Synopsis: As Official White House Photographer, Pete Souza was an eyewitness to the unique and tremendous responsibilities of being the most powerful person on Earth. After leaving the White House, Souza transforms from a respected photojournalist to a searing commentator on the issues we face as a country and a people.
Stars: Pete Souza
Director: Dawn Porter
Running Length: 100 minutes
TMMM Score: (8/10)
Review: Are we Facebook friends? If we are, you may have seen some posts of mine regarding our upcoming election and maybe we agree on things and maybe we haven’t. Perhaps you’ve put one of those angry face emoticons because you think I’m misinformed or are you one of those people who use the laughing icon ironically? Maybe you just like my posts and forget about it…or wait, you’ve just muted me until after the election, haven’t you? Remember, I’m not trying to change your mind…I’m just fact checking you. Something we all should be doing, no matter what candidate you support. Everyone needs to be responsible for telling the whole truth…and frankly that goes double for the candidate you are endorsing.
Like you, I’m ready for this election to be over with because it’s just dividing this country more and more. Family and friends are being pushed further apart and while I appreciate hearing other people’s viewpoints, it honestly just does me no good to know that people I have great respect for are voting against the rights of so many. It changes you, it just does. Watching the documentary All In: The Fight for Democracy a few weeks ago, I was angry about the abhorrent voter suppression that has gone on in this country and still permeates often unchallenged throughout cities today. Now having sat through The Way I See It, I find myself in a different state of grief…a grief for a country that has changed so much so quickly.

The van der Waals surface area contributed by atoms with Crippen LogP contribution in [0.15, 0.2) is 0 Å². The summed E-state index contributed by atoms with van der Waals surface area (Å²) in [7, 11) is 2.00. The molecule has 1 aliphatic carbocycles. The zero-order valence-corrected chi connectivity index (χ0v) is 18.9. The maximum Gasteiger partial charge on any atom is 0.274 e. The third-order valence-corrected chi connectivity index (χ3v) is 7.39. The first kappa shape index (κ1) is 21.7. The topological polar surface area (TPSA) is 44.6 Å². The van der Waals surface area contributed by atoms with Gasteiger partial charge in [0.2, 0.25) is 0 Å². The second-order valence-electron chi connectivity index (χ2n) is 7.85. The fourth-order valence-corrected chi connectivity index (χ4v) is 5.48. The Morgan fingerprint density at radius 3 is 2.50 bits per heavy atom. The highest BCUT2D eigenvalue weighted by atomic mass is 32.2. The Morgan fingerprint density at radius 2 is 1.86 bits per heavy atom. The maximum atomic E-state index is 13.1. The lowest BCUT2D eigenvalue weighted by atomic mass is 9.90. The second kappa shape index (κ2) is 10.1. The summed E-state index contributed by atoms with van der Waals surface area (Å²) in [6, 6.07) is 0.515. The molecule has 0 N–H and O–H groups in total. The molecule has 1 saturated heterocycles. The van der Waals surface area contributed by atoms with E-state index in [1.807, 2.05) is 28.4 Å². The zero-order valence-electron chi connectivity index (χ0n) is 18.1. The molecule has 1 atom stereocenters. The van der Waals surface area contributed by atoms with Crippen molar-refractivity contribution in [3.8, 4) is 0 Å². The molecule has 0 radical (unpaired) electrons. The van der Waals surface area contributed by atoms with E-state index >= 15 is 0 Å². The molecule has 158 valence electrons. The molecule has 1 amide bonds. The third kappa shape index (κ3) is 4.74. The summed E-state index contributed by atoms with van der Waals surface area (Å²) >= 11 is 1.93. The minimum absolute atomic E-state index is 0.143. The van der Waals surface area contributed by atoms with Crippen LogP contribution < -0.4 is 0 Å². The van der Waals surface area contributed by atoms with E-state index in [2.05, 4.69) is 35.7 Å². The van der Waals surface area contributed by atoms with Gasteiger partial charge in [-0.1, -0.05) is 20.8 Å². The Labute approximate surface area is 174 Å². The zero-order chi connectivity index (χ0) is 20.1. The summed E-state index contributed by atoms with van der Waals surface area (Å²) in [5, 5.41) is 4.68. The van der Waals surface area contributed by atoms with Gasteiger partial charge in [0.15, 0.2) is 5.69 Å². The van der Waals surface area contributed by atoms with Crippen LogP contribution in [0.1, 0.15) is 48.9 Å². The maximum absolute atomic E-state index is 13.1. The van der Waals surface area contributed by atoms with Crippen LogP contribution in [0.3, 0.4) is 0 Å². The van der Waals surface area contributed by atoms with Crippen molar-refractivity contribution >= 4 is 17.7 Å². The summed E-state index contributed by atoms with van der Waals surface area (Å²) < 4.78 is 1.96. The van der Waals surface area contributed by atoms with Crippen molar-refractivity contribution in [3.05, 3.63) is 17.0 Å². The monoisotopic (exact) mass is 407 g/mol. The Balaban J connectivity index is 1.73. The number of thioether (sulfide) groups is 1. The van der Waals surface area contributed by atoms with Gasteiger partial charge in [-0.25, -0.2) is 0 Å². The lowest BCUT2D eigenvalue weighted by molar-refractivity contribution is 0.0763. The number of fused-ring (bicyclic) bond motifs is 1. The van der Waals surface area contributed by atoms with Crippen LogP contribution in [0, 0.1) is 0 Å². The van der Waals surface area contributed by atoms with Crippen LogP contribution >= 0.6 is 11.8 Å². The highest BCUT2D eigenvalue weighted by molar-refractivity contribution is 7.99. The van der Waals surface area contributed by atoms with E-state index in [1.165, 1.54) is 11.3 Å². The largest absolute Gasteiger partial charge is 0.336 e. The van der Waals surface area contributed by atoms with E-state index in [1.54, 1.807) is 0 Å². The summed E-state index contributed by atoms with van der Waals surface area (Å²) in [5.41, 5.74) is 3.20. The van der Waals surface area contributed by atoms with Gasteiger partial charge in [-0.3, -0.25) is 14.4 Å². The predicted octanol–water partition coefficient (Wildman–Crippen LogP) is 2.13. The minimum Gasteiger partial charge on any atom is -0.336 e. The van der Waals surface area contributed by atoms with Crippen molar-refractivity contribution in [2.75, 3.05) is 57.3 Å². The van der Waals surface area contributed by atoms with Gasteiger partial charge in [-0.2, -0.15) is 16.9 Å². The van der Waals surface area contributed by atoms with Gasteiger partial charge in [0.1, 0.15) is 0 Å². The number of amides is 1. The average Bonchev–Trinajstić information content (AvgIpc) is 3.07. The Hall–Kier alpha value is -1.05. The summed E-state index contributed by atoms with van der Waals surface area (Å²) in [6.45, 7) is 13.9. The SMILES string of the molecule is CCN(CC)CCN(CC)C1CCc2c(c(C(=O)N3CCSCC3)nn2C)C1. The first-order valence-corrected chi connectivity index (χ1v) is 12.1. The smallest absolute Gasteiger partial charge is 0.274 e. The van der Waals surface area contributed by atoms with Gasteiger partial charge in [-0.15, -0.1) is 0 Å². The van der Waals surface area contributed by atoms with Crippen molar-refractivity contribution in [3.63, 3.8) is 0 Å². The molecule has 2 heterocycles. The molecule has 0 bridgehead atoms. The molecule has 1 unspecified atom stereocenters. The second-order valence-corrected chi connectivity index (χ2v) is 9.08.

Photographer Pete Souza was a young photojournalist that wasn’t much of a political person when he was asked to apply for a job as the official White House photographer in 1983 during the Reagan administration. The one thing he did know before he started that job was that he wasn’t a fan of Reagan and while they may not have ultimately agreed politically Souza speaks in the early part of this new documentary about a respect that developed over time for the actor turned politician. Arguably the most famous Republican president (until recently) of all time, Reagan drew heat for his handling of the early days of the AIDS epidemic and the Iran-Contra affair, not to mention his tax reforms that we are still feeling the chilling effects of today. What we see by way of hundreds of Souza pictures is a Reagan that was as personable and engaged out of the public eye as he was in front of the world. To hear Souza tell it, Reagan and his wife Nancy showed up for the country in ways he found great value in.
The bulk of The Way I See It, though, is comprised of the eight years Souza spent as the official White House photographer during the Obama administration. Starting to photograph him when he was a newly elected senator, Souza was there nearly every day with Obama, his family, and his staff as they traveled around the world representing the United States. The pictures he took were stunning but it’s the stories the pictures tell that are the immensely moving wonders to behold. Director Dawn Porter condenses Obama’s eight years in office to around 55 minutes of screen time and highlights the major events where Souza captured him at his most compassionate and naturalistic. By showing Souza’s involvement with two Presidents one the opposite side of the political spectrum, audiences get an idea of how much he’s seen during his career and come to understand that he can speak from experience when discussing the qualities that make up a strong Commander in Chief and an honorable leader.